the trouble with resilience

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Resilience is like the mother load of all personality traits. It’s one of the best ones. If you’re resilient, it doesn’t matter if you suck – you are likely capable of coping with it, then adapting to better suit your environment, and trying again [ bouncing back ].

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In a world of positive bias, resilience represents strength, confidence, effort and ability – all the things that are good in the world. And we get really excited about it; celebrating resilient kids, or relying on the resilience of the stock market, working our resilience muscles so they are as big as our minds, bodies and souls can contain. We can’t get enough.

But the world is made of balance and everything positive has a limit, where it becomes a vulnerability, or a downfall. And resilience isn’t bullet proof – it has a rarely considered downside as well.

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Resilience can be hella confusing : Resilient people are capable of coping but don’t always feel resilient [ I know – what?! ] :

  • There are moments and days when all efforts at resilience [ coping ] escape you
  • On those days, you may feel weak [ not resilient ]
  • But a resilient person recognizes that not all days will be made of unicorns and sunshine, not all battles will be won, not all emotions are enjoyable to go through
  • So a resilient person will feel the shittiest of shitty days
  • But understands that it’s a part of life, it’s temporary, and this too shall pass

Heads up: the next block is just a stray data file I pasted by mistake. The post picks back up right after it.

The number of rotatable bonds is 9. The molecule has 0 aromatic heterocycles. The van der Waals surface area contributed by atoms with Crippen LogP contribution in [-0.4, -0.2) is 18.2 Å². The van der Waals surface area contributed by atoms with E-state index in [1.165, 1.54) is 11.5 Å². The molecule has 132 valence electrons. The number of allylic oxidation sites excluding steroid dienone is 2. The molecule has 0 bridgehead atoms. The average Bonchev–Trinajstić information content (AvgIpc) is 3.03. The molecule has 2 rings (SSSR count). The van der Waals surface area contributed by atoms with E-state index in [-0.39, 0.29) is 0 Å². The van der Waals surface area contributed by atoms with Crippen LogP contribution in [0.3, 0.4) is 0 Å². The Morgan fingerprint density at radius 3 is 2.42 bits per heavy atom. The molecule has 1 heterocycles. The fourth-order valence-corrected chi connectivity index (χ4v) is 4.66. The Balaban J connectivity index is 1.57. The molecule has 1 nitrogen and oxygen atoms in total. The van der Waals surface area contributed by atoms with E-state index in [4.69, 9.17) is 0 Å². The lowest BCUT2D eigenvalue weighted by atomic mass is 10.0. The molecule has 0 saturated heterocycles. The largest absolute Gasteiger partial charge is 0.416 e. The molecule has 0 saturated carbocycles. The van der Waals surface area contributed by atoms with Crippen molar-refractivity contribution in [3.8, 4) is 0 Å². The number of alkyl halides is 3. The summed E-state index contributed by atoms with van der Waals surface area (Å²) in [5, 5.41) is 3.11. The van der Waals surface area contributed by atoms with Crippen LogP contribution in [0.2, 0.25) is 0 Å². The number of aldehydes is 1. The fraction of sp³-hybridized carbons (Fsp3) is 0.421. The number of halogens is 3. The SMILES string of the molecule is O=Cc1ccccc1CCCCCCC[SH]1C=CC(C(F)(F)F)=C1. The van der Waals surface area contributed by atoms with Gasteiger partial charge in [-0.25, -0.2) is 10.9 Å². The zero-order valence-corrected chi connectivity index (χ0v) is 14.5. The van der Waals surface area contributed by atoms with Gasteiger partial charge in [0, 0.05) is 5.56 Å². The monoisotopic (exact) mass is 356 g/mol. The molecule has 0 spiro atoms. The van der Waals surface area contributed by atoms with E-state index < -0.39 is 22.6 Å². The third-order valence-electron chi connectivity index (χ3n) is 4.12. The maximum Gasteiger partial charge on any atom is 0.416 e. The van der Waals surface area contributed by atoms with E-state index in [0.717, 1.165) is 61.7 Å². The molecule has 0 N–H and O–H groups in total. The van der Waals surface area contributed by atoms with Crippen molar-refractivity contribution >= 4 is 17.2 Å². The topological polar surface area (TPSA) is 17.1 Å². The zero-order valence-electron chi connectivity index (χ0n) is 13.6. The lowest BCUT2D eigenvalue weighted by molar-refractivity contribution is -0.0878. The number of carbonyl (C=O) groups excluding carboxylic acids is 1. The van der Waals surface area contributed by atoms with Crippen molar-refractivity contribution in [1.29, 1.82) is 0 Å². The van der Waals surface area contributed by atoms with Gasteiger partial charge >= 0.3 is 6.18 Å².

• And will bounce back when they’re ready
  • [ and repeat ]

Demonstrating resilience may encourage us to overlook a conflict that needs to be resolved : When a weed grows through the cracks in the pavement it demonstrates resilience. That doesn’t mean that we should pour cement over all our green spaces. When nature still exists despite pollution, we are at risk of doing nothing; seeing only the resilience and forgetting about the problem.

Adaptability may look like resilience, but isn’t always : When we are so resilient that we are able to adapt and thrive despite an unhealthy environment, I think this is when our strength stops being resilience. And resilience becomes selfishness instead; only considering whether we can thrive ( forget you endangered species ), or whether we can thrive now ( forget you children-are-our-future ).

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Sometimes what we think is resilience is actually complacency : A positive outlook stops being a strength if something is wrong in your environment [ ahem – global warming ] but you put your blinders on and shut it out. It’s not resilience when you forget how effing rad you are and how you are capable of being part of change. When the status quo is all you’re maintaining, you may want to re-evaluate whether the status quo was good enough.

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I have a confession to make – resilience is one of my favorite things. It makes us humans incredible and it’s one of the traits that we have in common with nature [ and nature is my home girl ].

You build it through caring [ how cool is that ?! ]. Fill up other people’s buckets, and fill up your own. But consider building resilience carefully: paying attention to how you practice resilience and critically thinking about whether your resilience is serving more than just you. Because in an ideal world, resilient people make resilient communities; giving as much as they take and living in balance.



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